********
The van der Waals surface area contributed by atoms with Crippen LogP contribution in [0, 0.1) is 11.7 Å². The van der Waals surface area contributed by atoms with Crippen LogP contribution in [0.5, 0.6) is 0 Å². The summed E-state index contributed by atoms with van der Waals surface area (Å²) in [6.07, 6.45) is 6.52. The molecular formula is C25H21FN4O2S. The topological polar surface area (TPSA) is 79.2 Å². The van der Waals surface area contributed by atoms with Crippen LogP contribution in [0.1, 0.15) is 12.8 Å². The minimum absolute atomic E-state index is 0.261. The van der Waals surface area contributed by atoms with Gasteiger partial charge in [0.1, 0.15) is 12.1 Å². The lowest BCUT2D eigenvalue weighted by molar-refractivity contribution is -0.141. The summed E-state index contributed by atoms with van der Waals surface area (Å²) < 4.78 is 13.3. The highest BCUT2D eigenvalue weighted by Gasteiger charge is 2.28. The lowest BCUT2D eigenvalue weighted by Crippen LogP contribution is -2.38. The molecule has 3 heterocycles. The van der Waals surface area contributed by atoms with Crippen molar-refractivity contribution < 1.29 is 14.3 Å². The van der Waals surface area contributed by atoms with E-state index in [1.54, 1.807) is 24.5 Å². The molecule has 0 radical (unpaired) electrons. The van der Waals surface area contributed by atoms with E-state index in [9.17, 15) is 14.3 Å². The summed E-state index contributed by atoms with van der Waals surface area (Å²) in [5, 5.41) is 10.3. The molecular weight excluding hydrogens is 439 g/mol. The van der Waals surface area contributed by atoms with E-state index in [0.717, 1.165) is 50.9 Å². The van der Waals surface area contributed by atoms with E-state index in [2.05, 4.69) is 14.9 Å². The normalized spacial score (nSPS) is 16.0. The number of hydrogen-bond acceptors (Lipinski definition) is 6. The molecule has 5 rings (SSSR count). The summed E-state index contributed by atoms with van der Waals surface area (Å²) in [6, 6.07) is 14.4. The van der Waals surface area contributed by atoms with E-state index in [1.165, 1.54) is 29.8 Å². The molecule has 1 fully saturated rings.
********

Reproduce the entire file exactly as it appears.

The van der Waals surface area contributed by atoms with Crippen LogP contribution in [0, 0.1) is 11.7 Å². The van der Waals surface area contributed by atoms with Crippen LogP contribution in [0.5, 0.6) is 0 Å². The summed E-state index contributed by atoms with van der Waals surface area (Å²) in [6.07, 6.45) is 6.52. The molecular formula is C25H21FN4O2S. The topological polar surface area (TPSA) is 79.2 Å². The van der Waals surface area contributed by atoms with Crippen LogP contribution in [0.1, 0.15) is 12.8 Å². The minimum absolute atomic E-state index is 0.261. The van der Waals surface area contributed by atoms with Gasteiger partial charge in [0.1, 0.15) is 12.1 Å². The lowest BCUT2D eigenvalue weighted by molar-refractivity contribution is -0.141. The summed E-state index contributed by atoms with van der Waals surface area (Å²) < 4.78 is 13.3. The highest BCUT2D eigenvalue weighted by Gasteiger charge is 2.28. The lowest BCUT2D eigenvalue weighted by Crippen LogP contribution is -2.38. The molecule has 3 heterocycles. The van der Waals surface area contributed by atoms with Crippen molar-refractivity contribution < 1.29 is 14.3 Å². The van der Waals surface area contributed by atoms with E-state index in [1.54, 1.807) is 24.5 Å². The molecule has 0 radical (unpaired) electrons. The van der Waals surface area contributed by atoms with E-state index in [9.17, 15) is 14.3 Å². The summed E-state index contributed by atoms with van der Waals surface area (Å²) in [5, 5.41) is 10.3. The molecular weight excluding hydrogens is 439 g/mol. The van der Waals surface area contributed by atoms with E-state index in [0.717, 1.165) is 50.9 Å². The van der Waals surface area contributed by atoms with E-state index in [2.05, 4.69) is 14.9 Å². The normalized spacial score (nSPS) is 16.0. The number of hydrogen-bond acceptors (Lipinski definition) is 6. The molecule has 5 rings (SSSR count). The summed E-state index contributed by atoms with van der Waals surface area (Å²) in [6, 6.07) is 14.4. The van der Waals surface area contributed by atoms with E-state index in [1.165, 1.54) is 29.8 Å². The molecule has 1 fully saturated rings.